JHOP teachers watching a video on Curtis “Wall Street” Carroll
By Dexter McCree, Feature Writer
ST. PETERSBURG – The new principal of John Hopkins Middle School (JHOP) asked a group of new teachers what comes to their mind when they hear Silver Lake. The responses, or lack thereof, indicated their newness to the area surrounding the school.
The teachers started their school year by taking a bus tour, sponsored by Greater Mt. Zion AME Church, in the Midtown area. The purpose of the tour was to provide teachers who are new to Pinellas County, St. Petersburg and JHOP an opportunity to see part of the community where a large portion of the population they will be serving live.
With the new school year starting, the teachers got a chance to see for the first time a perspective of living that the kids have seen all their lives.
“It’s important to know about the people that we serve and the families that we partner,” said Dr. Dallas Jackson, principal of JHOP. “Not only do we have brand new teachers to John Hopkins, but we have teachers that are new to the area. They have no clue what the kids are talking about when they mention Silver Lake, Play Lot, Three Brothers (store), JP (Jordan Park) or Midtown. The tour turned out well and they appreciated the environment acuity talk.”
The day started with the teachers watching a video about Curtis “Wall Street” Carroll. This young man was an intelligent student who went astray and ended up in prison where he discovered the stock market.
Through friends and family on the outside, he invested in the stock market from San Quentin State Prison in northern California and became an informal financial adviser to fellow inmates and correctional officers.
“It’s important to understand the heart of what’s been crippling our society. The video tells about the brilliance of children and we need to find the Wall Street in them,” explained Jackson.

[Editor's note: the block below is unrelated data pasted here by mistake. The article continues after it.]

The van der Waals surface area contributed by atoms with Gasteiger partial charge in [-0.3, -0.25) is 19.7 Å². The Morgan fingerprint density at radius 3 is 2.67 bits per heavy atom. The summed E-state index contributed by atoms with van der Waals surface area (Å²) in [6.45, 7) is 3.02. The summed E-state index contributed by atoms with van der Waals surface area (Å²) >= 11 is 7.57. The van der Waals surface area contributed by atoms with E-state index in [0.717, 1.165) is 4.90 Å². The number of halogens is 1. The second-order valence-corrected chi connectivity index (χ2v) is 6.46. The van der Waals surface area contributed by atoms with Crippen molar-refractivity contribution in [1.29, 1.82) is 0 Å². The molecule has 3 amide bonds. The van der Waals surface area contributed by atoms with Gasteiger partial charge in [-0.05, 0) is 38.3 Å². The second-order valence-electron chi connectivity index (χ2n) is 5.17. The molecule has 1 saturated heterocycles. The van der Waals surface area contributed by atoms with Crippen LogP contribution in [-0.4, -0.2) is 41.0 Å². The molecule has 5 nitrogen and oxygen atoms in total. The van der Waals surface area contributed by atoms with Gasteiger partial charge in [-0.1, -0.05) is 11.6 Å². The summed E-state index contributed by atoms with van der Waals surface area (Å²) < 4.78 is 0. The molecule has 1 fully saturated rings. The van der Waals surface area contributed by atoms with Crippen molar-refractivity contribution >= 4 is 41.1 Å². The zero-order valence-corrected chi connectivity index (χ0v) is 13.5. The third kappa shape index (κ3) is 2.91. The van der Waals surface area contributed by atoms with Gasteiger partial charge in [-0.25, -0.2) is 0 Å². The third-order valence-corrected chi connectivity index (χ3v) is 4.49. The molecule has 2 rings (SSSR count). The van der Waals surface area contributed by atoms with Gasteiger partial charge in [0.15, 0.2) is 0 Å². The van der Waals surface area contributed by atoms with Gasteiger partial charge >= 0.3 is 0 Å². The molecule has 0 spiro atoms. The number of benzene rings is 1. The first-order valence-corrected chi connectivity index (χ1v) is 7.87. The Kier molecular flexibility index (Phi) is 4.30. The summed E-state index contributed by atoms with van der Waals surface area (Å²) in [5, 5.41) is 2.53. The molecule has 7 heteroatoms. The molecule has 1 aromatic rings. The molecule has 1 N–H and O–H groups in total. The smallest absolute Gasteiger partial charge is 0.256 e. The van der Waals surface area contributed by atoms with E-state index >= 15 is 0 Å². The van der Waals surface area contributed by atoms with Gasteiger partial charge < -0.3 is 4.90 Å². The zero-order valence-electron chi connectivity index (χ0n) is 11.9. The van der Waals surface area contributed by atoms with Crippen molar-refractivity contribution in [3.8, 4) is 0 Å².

The tour bus started at JHOP and headed east on 7th Avenue. With the principal narrating, he noted Citrus Grove Apartments and a brief history of Bethel Heights. Coming up quickly was Campbell Park Recreational Center where the tennis courts, football field and the swimming pool are named after educator Olive B. McLin.
The trip continued to Dr. Martin Luther King, Jr. Street before heading south.
The sight of Booker Creek to the immediate left brought out memories and a lot of stories that were put on pause for the sake of time. As the group continued on the historical journey, one of the veteran teachers pointed out the Davis-Bradley building and the connection to former Chief of Police Goliath Davis and for Representative Rudy Bradley.
With the bus heading west on 18th Avenue, it brought into view the James Weldon Johnson Library and the Enoch Davis Center, a frequently used community meeting place. Posted in several lawns were “Not My Son” yard signs, the city’s campaign to save African-American males. This quickly became part of the travel discussion.
The 16th Street corridor introduced the teachers to the Morris Milton Post Office, Connie’s BBQ, the history of Red’s Snak Shak, Melrose Elementary, JHOP’s feeder school in journalism and media studies.
As they made their way over to 22nd Street, the hotel where Negro League Baseball players stayed when they came to town, St. Petersburg College (Midtown campus), the Royal Theater, Galleria 909 and the Creole Café were all pointed out.
The final leg of the tour took them past the Carter G. Woodson African American History Museum, Jordan Park School and the interstate that uprooted many families and business, bringing blight to the area.
This small tour through parts of Midtown explained the history of the area gave insight into the lives of the students they will teach.
“I really enjoyed the tour. I thought it was very informative learning about the community,” stated Tatyana Arnold, a sixth-grade language and literature teacher from Chicago. “The thing that is most interesting is the idea that a principal would take his staff to learn about the student they will be teaching. I have never seen this done before.”
Now when the new teachers hear talk of students going to get a drink from Three Brothers, they will know that there aren’t three siblings at the school supplying a thirst quencher.